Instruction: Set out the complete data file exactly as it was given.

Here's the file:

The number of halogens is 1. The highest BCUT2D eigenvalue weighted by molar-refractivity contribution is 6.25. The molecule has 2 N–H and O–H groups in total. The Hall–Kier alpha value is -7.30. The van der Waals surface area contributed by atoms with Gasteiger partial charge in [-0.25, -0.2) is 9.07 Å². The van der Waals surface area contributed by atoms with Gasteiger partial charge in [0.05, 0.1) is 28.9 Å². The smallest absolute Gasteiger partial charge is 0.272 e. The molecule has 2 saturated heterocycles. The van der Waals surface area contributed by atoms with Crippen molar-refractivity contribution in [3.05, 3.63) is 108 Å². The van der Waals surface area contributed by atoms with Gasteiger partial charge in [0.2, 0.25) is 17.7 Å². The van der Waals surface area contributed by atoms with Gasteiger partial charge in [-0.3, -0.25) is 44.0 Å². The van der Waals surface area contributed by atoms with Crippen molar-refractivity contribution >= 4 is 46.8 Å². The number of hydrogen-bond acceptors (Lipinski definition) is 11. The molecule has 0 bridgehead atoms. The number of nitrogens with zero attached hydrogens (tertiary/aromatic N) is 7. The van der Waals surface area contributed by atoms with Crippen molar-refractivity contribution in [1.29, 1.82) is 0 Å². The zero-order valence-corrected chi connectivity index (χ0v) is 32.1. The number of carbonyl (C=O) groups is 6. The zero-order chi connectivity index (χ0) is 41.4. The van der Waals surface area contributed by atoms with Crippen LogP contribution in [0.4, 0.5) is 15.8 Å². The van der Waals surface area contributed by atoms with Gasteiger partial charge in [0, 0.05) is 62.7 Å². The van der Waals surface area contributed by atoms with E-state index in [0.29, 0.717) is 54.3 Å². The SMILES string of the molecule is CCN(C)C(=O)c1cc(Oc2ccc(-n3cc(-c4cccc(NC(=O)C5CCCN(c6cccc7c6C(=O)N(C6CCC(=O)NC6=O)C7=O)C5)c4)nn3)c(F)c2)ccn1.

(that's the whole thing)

The number of halogens is 1. The highest BCUT2D eigenvalue weighted by molar-refractivity contribution is 6.25. The molecule has 2 N–H and O–H groups in total. The Hall–Kier alpha value is -7.30. The van der Waals surface area contributed by atoms with Gasteiger partial charge in [-0.25, -0.2) is 9.07 Å². The van der Waals surface area contributed by atoms with Gasteiger partial charge in [0.05, 0.1) is 28.9 Å². The smallest absolute Gasteiger partial charge is 0.272 e. The molecule has 2 saturated heterocycles. The van der Waals surface area contributed by atoms with Crippen molar-refractivity contribution in [3.05, 3.63) is 108 Å². The van der Waals surface area contributed by atoms with Gasteiger partial charge in [0.2, 0.25) is 17.7 Å². The van der Waals surface area contributed by atoms with Gasteiger partial charge in [-0.3, -0.25) is 44.0 Å². The van der Waals surface area contributed by atoms with Crippen molar-refractivity contribution >= 4 is 46.8 Å². The number of hydrogen-bond acceptors (Lipinski definition) is 11. The molecule has 0 bridgehead atoms. The number of nitrogens with zero attached hydrogens (tertiary/aromatic N) is 7. The van der Waals surface area contributed by atoms with Crippen molar-refractivity contribution in [1.29, 1.82) is 0 Å². The zero-order valence-corrected chi connectivity index (χ0v) is 32.1. The number of carbonyl (C=O) groups is 6. The zero-order chi connectivity index (χ0) is 41.4. The van der Waals surface area contributed by atoms with Crippen LogP contribution in [0.4, 0.5) is 15.8 Å². The van der Waals surface area contributed by atoms with Gasteiger partial charge in [0, 0.05) is 62.7 Å². The van der Waals surface area contributed by atoms with E-state index in [0.29, 0.717) is 54.3 Å². The SMILES string of the molecule is CCN(C)C(=O)c1cc(Oc2ccc(-n3cc(-c4cccc(NC(=O)C5CCCN(c6cccc7c6C(=O)N(C6CCC(=O)NC6=O)C7=O)C5)c4)nn3)c(F)c2)ccn1.